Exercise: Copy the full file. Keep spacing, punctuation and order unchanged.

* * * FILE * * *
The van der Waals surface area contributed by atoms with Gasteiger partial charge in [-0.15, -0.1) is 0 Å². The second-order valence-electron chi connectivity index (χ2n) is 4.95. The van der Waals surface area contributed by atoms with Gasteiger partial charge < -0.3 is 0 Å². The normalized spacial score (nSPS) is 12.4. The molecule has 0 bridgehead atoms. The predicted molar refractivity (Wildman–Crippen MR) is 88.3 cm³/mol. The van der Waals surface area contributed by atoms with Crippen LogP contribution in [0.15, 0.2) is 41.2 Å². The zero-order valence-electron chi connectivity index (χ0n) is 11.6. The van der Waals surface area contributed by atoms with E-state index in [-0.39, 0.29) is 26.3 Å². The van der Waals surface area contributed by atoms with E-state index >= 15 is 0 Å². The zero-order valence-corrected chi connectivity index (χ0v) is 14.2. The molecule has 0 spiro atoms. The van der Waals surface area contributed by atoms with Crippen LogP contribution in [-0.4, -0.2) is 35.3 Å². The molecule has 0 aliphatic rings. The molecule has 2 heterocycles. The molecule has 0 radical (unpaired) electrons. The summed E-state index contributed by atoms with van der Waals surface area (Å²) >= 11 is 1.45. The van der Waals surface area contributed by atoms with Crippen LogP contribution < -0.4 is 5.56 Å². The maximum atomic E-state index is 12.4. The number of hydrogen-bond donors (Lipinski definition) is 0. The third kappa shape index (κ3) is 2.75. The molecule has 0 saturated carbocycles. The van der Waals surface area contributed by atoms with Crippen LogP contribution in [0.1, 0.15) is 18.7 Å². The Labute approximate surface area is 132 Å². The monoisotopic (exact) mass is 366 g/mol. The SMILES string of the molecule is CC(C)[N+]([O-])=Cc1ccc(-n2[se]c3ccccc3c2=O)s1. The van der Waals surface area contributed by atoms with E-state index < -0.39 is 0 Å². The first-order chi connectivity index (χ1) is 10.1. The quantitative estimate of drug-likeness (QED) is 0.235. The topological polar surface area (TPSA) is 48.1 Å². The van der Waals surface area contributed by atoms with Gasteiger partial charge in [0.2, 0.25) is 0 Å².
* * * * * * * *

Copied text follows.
The van der Waals surface area contributed by atoms with Gasteiger partial charge in [-0.15, -0.1) is 0 Å². The second-order valence-electron chi connectivity index (χ2n) is 4.95. The van der Waals surface area contributed by atoms with Gasteiger partial charge < -0.3 is 0 Å². The normalized spacial score (nSPS) is 12.4. The molecule has 0 bridgehead atoms. The predicted molar refractivity (Wildman–Crippen MR) is 88.3 cm³/mol. The van der Waals surface area contributed by atoms with Crippen LogP contribution in [0.15, 0.2) is 41.2 Å². The zero-order valence-electron chi connectivity index (χ0n) is 11.6. The van der Waals surface area contributed by atoms with E-state index in [-0.39, 0.29) is 26.3 Å². The van der Waals surface area contributed by atoms with E-state index >= 15 is 0 Å². The zero-order valence-corrected chi connectivity index (χ0v) is 14.2. The molecule has 0 spiro atoms. The van der Waals surface area contributed by atoms with Crippen LogP contribution in [-0.4, -0.2) is 35.3 Å². The molecule has 0 aliphatic rings. The molecule has 2 heterocycles. The molecule has 0 radical (unpaired) electrons. The summed E-state index contributed by atoms with van der Waals surface area (Å²) >= 11 is 1.45. The van der Waals surface area contributed by atoms with Crippen LogP contribution < -0.4 is 5.56 Å². The maximum atomic E-state index is 12.4. The number of hydrogen-bond donors (Lipinski definition) is 0. The third kappa shape index (κ3) is 2.75. The molecule has 0 saturated carbocycles. The van der Waals surface area contributed by atoms with Crippen LogP contribution in [0.1, 0.15) is 18.7 Å². The Labute approximate surface area is 132 Å². The monoisotopic (exact) mass is 366 g/mol. The SMILES string of the molecule is CC(C)[N+]([O-])=Cc1ccc(-n2[se]c3ccccc3c2=O)s1. The van der Waals surface area contributed by atoms with E-state index < -0.39 is 0 Å². The first-order chi connectivity index (χ1) is 10.1. The quantitative estimate of drug-likeness (QED) is 0.235. The topological polar surface area (TPSA) is 48.1 Å². The van der Waals surface area contributed by atoms with Gasteiger partial charge in [0.2, 0.25) is 0 Å².